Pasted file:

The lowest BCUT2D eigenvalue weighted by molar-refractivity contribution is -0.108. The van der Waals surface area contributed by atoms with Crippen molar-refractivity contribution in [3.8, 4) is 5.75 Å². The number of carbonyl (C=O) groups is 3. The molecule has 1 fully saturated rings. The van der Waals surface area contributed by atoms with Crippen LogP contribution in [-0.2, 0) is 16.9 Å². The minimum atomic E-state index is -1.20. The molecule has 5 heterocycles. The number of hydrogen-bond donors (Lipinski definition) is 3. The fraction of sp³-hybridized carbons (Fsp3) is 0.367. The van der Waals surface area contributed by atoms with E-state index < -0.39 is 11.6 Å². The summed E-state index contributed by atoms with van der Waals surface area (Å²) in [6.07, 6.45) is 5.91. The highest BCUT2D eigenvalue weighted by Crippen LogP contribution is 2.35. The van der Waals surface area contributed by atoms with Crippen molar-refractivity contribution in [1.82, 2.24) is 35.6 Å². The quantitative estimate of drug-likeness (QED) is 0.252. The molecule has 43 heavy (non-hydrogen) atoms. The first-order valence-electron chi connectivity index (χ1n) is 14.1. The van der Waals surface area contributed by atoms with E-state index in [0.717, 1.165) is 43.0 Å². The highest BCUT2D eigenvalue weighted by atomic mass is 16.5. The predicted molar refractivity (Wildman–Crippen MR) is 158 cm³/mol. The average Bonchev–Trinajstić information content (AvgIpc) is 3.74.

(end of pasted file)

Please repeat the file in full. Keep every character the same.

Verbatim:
The lowest BCUT2D eigenvalue weighted by molar-refractivity contribution is -0.108. The van der Waals surface area contributed by atoms with Crippen molar-refractivity contribution in [3.8, 4) is 5.75 Å². The number of carbonyl (C=O) groups is 3. The molecule has 1 fully saturated rings. The van der Waals surface area contributed by atoms with Crippen LogP contribution in [-0.2, 0) is 16.9 Å². The minimum atomic E-state index is -1.20. The molecule has 5 heterocycles. The number of hydrogen-bond donors (Lipinski definition) is 3. The fraction of sp³-hybridized carbons (Fsp3) is 0.367. The van der Waals surface area contributed by atoms with E-state index < -0.39 is 11.6 Å². The summed E-state index contributed by atoms with van der Waals surface area (Å²) in [6.07, 6.45) is 5.91. The highest BCUT2D eigenvalue weighted by Crippen LogP contribution is 2.35. The van der Waals surface area contributed by atoms with Crippen molar-refractivity contribution in [1.82, 2.24) is 35.6 Å². The quantitative estimate of drug-likeness (QED) is 0.252. The molecule has 43 heavy (non-hydrogen) atoms. The first-order valence-electron chi connectivity index (χ1n) is 14.1. The van der Waals surface area contributed by atoms with E-state index in [0.717, 1.165) is 43.0 Å². The highest BCUT2D eigenvalue weighted by atomic mass is 16.5. The predicted molar refractivity (Wildman–Crippen MR) is 158 cm³/mol. The average Bonchev–Trinajstić information content (AvgIpc) is 3.74.